Canvas, the learning management system (LMS) we use at Champlain, is a robust toolkit that lets you manage content delivery, student interactions, assignment submission, grading, and much more in a centralized location.
If you need to contact Canvas support, which is available 24/7 for faculty at institutions using Canvas, please call 1-800-209-6112. You can also chat with a Canvas support rep 24/7 here.
If you are looking for either beginner resources or help with a very specific issue, continue reading. If you want a guide to resources on key Canvas tools, jump to our overview below.
New to Canvas? Take a “tour” created by theater educator Ashlee Espinosa on her YouTube channel (which includes great Canvas tutorials). Instructure, the maker of Canvas, also provides tutorials, but they may not begin with the functions you need most. Fortunately, many large universities have produced their own public “getting started” guides. A good example is the Canvas Basics Faculty Training Course by Xavier University, which you can explore. (Out of respect for Xavier’s staff, please do not use any interactive elements like surveys and help links. Contact Canvas Support or the CLT for assistance with your course.)
Tip for Experienced Users! The Canvas Guides, produced by Instructure, include detailed tutorials of almost anything you might be able to do with Canvas. If you are searching for instructions on using a particular function, you may wish to start with the guides or search the CLT’s Tutorials.
For Fall 2020, Champlain is requiring that courses include a few more uses of Canvas that many faculty typically employ. This will help students navigate your course, meet deadlines, and feel that they understand expectations. For you, these standards mean smoother, more centralized communication, digital alternatives to in-person experiences that still emphasize interaction, and fewer logistical questions from students. These required uses include:
- Canvas must be the base or hub of the course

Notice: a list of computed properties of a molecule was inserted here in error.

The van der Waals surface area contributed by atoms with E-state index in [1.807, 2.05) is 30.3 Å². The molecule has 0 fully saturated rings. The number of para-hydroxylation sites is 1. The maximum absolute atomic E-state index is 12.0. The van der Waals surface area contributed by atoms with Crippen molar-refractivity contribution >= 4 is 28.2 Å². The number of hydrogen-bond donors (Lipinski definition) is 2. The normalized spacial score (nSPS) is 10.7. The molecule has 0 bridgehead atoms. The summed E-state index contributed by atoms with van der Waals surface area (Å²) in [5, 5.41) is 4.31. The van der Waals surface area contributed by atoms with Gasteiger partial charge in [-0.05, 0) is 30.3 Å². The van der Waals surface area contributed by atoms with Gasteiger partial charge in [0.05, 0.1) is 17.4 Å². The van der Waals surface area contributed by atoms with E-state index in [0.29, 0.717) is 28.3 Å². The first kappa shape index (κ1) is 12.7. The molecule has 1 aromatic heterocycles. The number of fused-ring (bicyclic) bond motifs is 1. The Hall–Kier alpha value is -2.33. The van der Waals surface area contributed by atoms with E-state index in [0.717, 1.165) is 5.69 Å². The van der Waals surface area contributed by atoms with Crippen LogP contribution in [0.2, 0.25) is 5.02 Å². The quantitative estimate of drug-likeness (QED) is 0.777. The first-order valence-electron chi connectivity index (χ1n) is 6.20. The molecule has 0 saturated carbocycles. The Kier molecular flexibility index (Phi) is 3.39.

- All assignments and asynchronous discussions must appear in Canvas with due dates
- The Gradebook must be properly set up and regularly updated so students have an accurate understanding of how they’re doing in your class
- Course materials, activities, and assignments must be organized in Modules
- All-class communications must use the Announcements feature to ensure there is a durable archive of these messages and avoid email bloat
- The instructor needs to be visibly present in Canvas via announcements, contributions in any asynchronous discussions, prompt grading and feedback, and prompt answers to student messages
Key Functions of Canvas
To meet these standards, you will need to master the basics of creating Assignments, setting up and maintaining the Gradebook, uploading, linking, and organizing course material via Files and Modules, and communicating via Announcements and Inbox. You may also need to learn Discussions if you will have asynchronous discussion forums. To manage most of these components, you will also need to familiarize yourself with the Rich Content Editor.
Common Feature: Rich Content Editor
Most of Canvas’s features, including Announcements, Assignments, Discussions, Quizzes, and Pages use the Rich Content Editor to create and format instructor-created content (e.g., assignment descriptions, discussion prompts, content pages, etc). The RCE can format text for accessibility, embed media (images, videos, content from Panopto, etc), manage links within and outside your course, insert special symbols, and more.
Presently, our Canvas courses still use the Old Rich Content Editor (Canvas has recently released a new version, not yet implemented at Champlain), so if you search for additional resources in the Canvas Guides, make sure you choose the appropriate tutorials!
Note: the RCE for Champlain has slight variations, in that it includes options to embed materials from Panopto and Google Drive. Otherwise it operates as seen in the video.